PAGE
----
1 – The Panda’s full ‘f**k it, I just won another ring and got a huge contract I’m turning up to spring training in whatever shape I want’ attitude.
2 – Visiting Vietnam and learning what a wonderful, beautiful country it truly is.
3 – J.K. Simmons winning Best Supporting Actor for ‘Whiplash.’ I goddam love that film. The last fifteen minutes were the best fifteen minutes of cinema this year.
4 – Rob Manfred says he would consider shortening the season.
5 – Katie Nolan discussing Women in sports media, her brief stand-up career and new show.
1 – Chris Bosh’s blood clots. Bosh is just a genuinely nice person, a future basketball HOFer and a champion. Someone who is great, sacrifices and wins religiously. I hope he gets healthy as soon as possible.
2 – Getting the sh*ts in Vietnam.
3 – Clay Buchholz will be the Red Sox opening day starter. Ok, maybe I don’t hate this. I get it. You don’t have to have your rotation set in March but man it looks rough when you pencil in Buchholz as the #1.
4 – Frank Caliendo narrates Alex Rodriguez’s letter. Anyone else just completely over everything to do with this thing?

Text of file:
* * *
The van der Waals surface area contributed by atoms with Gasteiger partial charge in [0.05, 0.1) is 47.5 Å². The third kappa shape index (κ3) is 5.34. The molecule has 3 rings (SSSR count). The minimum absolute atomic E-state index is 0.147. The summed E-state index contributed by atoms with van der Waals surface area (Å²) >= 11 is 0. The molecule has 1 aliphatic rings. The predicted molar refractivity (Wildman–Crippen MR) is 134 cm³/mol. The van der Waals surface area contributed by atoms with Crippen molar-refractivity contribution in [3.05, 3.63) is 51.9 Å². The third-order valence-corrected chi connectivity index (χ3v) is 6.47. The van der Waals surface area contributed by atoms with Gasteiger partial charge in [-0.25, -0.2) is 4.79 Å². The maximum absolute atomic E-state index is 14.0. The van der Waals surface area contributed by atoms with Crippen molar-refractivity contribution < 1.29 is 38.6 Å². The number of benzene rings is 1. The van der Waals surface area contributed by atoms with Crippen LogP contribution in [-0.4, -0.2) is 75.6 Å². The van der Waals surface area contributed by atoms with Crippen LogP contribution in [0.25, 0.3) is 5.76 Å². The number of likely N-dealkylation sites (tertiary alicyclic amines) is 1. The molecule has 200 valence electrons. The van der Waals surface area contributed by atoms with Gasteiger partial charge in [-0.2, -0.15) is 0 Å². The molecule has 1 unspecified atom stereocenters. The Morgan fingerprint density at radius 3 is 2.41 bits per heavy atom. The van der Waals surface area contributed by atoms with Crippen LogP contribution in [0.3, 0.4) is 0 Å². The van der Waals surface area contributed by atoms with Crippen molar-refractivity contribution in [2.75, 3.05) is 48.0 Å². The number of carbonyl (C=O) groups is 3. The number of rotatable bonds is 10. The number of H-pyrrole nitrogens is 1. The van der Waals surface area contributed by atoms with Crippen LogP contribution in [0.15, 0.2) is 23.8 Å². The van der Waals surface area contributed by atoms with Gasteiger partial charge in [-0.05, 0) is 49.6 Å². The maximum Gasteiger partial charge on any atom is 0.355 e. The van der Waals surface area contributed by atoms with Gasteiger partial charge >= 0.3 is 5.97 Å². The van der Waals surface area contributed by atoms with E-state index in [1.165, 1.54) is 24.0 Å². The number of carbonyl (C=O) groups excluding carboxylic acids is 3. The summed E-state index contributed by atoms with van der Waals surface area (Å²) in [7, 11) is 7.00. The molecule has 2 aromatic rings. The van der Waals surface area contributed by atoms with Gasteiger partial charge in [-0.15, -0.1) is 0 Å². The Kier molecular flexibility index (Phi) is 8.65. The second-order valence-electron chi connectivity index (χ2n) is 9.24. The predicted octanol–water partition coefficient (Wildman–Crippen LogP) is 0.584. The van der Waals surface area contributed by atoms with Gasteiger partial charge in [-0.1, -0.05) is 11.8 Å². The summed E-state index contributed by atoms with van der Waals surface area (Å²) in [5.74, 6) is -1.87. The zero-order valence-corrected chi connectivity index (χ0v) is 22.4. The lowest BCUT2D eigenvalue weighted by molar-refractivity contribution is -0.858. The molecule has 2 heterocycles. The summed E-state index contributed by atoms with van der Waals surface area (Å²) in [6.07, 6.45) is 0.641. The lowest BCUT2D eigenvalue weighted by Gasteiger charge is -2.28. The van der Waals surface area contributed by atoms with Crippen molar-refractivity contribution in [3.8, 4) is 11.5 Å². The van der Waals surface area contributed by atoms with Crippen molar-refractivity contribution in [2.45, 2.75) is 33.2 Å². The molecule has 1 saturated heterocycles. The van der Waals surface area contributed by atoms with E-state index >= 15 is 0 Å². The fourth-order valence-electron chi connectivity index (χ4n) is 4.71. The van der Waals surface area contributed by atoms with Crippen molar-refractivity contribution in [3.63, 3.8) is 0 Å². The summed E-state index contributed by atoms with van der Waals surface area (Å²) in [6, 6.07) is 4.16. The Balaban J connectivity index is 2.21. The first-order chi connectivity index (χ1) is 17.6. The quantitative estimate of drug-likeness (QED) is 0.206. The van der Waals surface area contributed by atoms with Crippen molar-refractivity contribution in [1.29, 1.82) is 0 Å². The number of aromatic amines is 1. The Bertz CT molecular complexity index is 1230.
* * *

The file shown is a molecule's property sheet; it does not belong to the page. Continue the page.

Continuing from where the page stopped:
5 – Losing Jurickson Profar for another year. It just sucks.
7th Inning – League whispers
- If no deal for Johnny Cueto is reached prior to opening day his camp will begin talks with the Reds over a trade to the Dodgers.
- If the Red Sox relent and put Christian Vasquez into their trade package for Cole Hamels they’ll pursue Cubs third wheel catcher, Wellington Castillo, per sources.
- Andrew Marchard of ESPNNewYork.com says the Yankees will employ a six-man rotation early in the year.
- Iwakuma wants to stay in Seattle rather than hit free agency.
- The Red Sox signed star Cuban infielder Yoan Moncada to a record deal that, including tax, will reach $60m+. I haven’t seen a great deal of Moncada other than what’s available on YouTube but he looks extremely strong with 20/20 potential and great bat speed. The Sox are loading up on positional talent and just adding even greater flexibility.
8th Inning – Performances of the week
Manfred is on a roll. He’s nailing his first full media tour, embracing everything
HE THREW WITHOUT DISCOMFERT, WOOOOO
Kobe was terrific, his documentary out on Showtime 28th Feb. will be enthralling.